The Storytellers of Brookgreen Gardens

The Hostesses at Archer and Anna Hyatt Huntington’s Brookgreen Gardens in the South Carolina Lowcountry

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Genevieve Wilcox Chandler and Cornelia “Corrie” Sarvis Dusenbury served as Hostesses during the 1950s at Brookgreen Gardens, the popular tourist attraction established by Archer and Anna Hyatt Huntington in the South Carolina Lowcountry during the 1930s. Lynn Michelsohn, Corrie’s cousin, retells the stories they told visitors in her book, Tales from Brookgreen. Here she introduces the Hostesses:

One of my greatest treats as a child was to spend the day with Cousin Corrie at Brookgreen Gardens in Murrells Inlet, South Carolina. It was here in the Carolina Lowcountry that Archer and Anna Hyatt Huntington had created the first American sculpture garden among the ancient moss-draped live oak trees of four former rice plantations: Brookgreen, Springfield, Laurel Hill and The Oaks.

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In those simpler days, visitors to Archer and Anna Hyatt Huntington’s Brookgreen Gardens turned off the narrow pavement of Highway 17, the King’s Highway, onto two parallel ribbons of concrete spaced far enough apart to support the wheels of a car. Visitors drove slowly along those concrete ribbons through the wooded deer park and past the island of Youth Taming the Wild to a sandy parking lot near the Diana Pool. There they left their cars in as shady a spot as possible and entered the Gardens on foot, with no admission fee or gatekeeper.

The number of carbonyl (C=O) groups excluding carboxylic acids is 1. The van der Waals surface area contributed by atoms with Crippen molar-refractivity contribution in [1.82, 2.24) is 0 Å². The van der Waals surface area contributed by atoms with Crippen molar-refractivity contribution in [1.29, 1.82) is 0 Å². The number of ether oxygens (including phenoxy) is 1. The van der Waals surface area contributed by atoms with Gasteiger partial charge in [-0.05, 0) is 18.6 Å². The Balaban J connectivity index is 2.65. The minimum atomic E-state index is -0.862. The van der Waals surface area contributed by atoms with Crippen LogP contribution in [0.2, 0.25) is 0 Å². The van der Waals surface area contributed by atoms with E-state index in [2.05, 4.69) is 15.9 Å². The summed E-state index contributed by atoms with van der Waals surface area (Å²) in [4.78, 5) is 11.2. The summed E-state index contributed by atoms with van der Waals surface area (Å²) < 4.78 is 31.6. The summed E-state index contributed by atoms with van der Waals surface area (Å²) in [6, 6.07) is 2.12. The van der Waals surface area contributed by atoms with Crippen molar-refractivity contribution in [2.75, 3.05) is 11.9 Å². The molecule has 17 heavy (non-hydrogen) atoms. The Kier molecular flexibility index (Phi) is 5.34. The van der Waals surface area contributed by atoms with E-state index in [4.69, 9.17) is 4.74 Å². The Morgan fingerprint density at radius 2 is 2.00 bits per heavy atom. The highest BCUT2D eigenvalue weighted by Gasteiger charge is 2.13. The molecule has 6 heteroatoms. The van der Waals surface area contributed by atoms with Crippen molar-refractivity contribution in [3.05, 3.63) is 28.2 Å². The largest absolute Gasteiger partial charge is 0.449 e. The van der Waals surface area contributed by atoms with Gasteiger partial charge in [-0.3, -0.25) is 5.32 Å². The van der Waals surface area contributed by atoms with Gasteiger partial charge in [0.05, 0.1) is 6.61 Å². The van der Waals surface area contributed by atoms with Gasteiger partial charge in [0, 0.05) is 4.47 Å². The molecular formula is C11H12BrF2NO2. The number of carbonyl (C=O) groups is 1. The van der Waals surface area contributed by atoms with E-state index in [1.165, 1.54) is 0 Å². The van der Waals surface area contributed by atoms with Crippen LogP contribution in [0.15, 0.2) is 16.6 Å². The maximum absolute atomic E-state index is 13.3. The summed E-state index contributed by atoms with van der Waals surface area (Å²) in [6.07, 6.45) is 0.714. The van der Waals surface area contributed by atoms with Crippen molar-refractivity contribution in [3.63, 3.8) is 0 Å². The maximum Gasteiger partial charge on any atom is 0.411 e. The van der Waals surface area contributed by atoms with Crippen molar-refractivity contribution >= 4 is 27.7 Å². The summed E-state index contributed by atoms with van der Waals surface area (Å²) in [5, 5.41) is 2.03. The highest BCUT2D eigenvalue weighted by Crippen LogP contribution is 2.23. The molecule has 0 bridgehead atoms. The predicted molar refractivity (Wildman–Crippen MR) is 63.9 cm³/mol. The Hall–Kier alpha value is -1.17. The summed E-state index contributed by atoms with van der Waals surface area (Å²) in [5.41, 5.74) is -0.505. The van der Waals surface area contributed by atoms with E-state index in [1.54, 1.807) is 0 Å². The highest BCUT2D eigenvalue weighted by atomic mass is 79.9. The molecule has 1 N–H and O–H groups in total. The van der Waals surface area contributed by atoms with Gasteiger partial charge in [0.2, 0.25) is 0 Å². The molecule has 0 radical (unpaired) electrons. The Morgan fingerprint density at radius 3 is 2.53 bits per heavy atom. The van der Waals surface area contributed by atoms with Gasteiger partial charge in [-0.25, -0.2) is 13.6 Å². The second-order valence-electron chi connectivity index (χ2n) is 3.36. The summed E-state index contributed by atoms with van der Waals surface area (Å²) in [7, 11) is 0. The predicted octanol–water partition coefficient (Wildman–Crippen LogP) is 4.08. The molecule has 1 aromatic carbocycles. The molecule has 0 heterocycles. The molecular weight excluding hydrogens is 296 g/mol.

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After a leisurely stroll through the Live Oak Allee, with perhaps a detour into the Palmetto Garden, a peek inside the Old Kitchen, and a dip of the fingers into the cool water of the Alligator Bender Pool, visitors arrived at the low wide porch of a simple gray brick building. This structure had once housed the overseer when Brookgreen was a thriving rice plantation. Now it served as the Museum and the entranceway to two open-air galleries for small sculpture. Inside the Museum, the steady sounds of splashing water from the Frog Baby Fountain in the first gallery enhanced the feeling of sanctuary from the Lowcountry heat that could already be growing oppressive by mid-morning.

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This Museum was the Visitors’ Center of its day. Here two sturdy “sixty-ish” Southern ladies welcomed visitors. These two Hostesses were the only staff in evidence in the Gardens, other than an occasional groundskeeper trimming ivy. In the cool, dim interior of the Museum Miss Genevieve and Cousin Corrie sold postcards, gave directions, and told stories to visitors interested enough to ask questions about the Gardens.

Boxy glass display cases formed a counter along the front wall of the Museum. Mostly these cases held stacks of picture postcards. Black-and-white cards sold for five cents, sepia cards for ten cents, and colored cards for twenty-five cents each. Books and pamphlets about the Gardens were also for sale. Intermixed with all these lay other items, not for sale, that stimulated frequent questions and often lead to Miss Genevieve and Cousin Corrie’s stories.